Societies of Modern Archers
Part 1 of 6
"What is the wager ? " said the queen
" That must I now know here;"--
"Three hundred ton of Rhenish wine,
Three hundred ton of beer;
Three hundred of the fattest harts
Which run on Dallom Lea."
"That's a princely wager," said the king,
Needs must I tell to thee."
With that bespake one Clifton then,
Full quickly and full soon,
"Measure no marks for us, my sovereign liege,
We'll shoot at sun and moon."
"Full fifteen score your mark shall be,
Full fifteen score shall stand."
"I lay my bow," said Cliflon then;
"We cleave the willow wand."
Robin Hood and Queen Katharine.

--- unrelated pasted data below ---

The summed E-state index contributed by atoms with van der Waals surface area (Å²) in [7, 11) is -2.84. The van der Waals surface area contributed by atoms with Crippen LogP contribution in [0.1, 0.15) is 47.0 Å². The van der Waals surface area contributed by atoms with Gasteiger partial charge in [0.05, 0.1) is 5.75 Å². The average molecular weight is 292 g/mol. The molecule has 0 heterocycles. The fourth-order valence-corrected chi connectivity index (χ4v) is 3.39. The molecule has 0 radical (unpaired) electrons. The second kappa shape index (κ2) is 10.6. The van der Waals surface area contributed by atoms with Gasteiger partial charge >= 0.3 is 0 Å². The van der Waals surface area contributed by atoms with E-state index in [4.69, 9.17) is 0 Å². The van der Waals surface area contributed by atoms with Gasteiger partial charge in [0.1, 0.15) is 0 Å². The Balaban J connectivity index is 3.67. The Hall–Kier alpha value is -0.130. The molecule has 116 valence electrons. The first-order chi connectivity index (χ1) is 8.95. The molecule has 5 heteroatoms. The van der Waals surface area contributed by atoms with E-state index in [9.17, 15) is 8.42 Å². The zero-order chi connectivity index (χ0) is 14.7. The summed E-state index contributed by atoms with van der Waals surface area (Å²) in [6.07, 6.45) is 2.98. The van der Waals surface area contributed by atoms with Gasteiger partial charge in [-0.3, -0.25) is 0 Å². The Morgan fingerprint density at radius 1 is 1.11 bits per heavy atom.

A SMALL body of archers accompanied the Duke of Buckingham in his expedition against the Isle of Rhé in 1627; a few fought also at the siege of Devizes, during the civil troubles which ensued shortly after; one Neade and his son, both veteran bowmen, having been commissioned to raise a body of archers for his majesty's service. The besieged also had a similar force within the walls, and to these reference is intended in the following extract:-- "I, having the guard of the riverside," says Captain Gwynne, "and standing by Sir Jacob Ashley, a bearded arrow stuck into the ground betwixt his legs. He plucked it out with both his hands, saying, 'Ah! rogues, you missed your aim.'" Bowmen formed part of the forces commanded by the gallant, but unfortunate, Marquis of Montrose, during the contest between King Charles and his Scottish subjects, some few years afterwards; and these are stated by modern authorities to have been the last who carried the warbow and barbed arrow into the battle-field. But does not the honour of being one of the latest upholders of military archery more properly belong to a redoubtable old soldier of the church militant, mentioned in my account of the Royal Scottish Body Guard? Could we trace his subsequent history, is it not more than probable he would be found to have actually done battle with his "artillery" in defence of protestantism and the sacred order to which he belonged?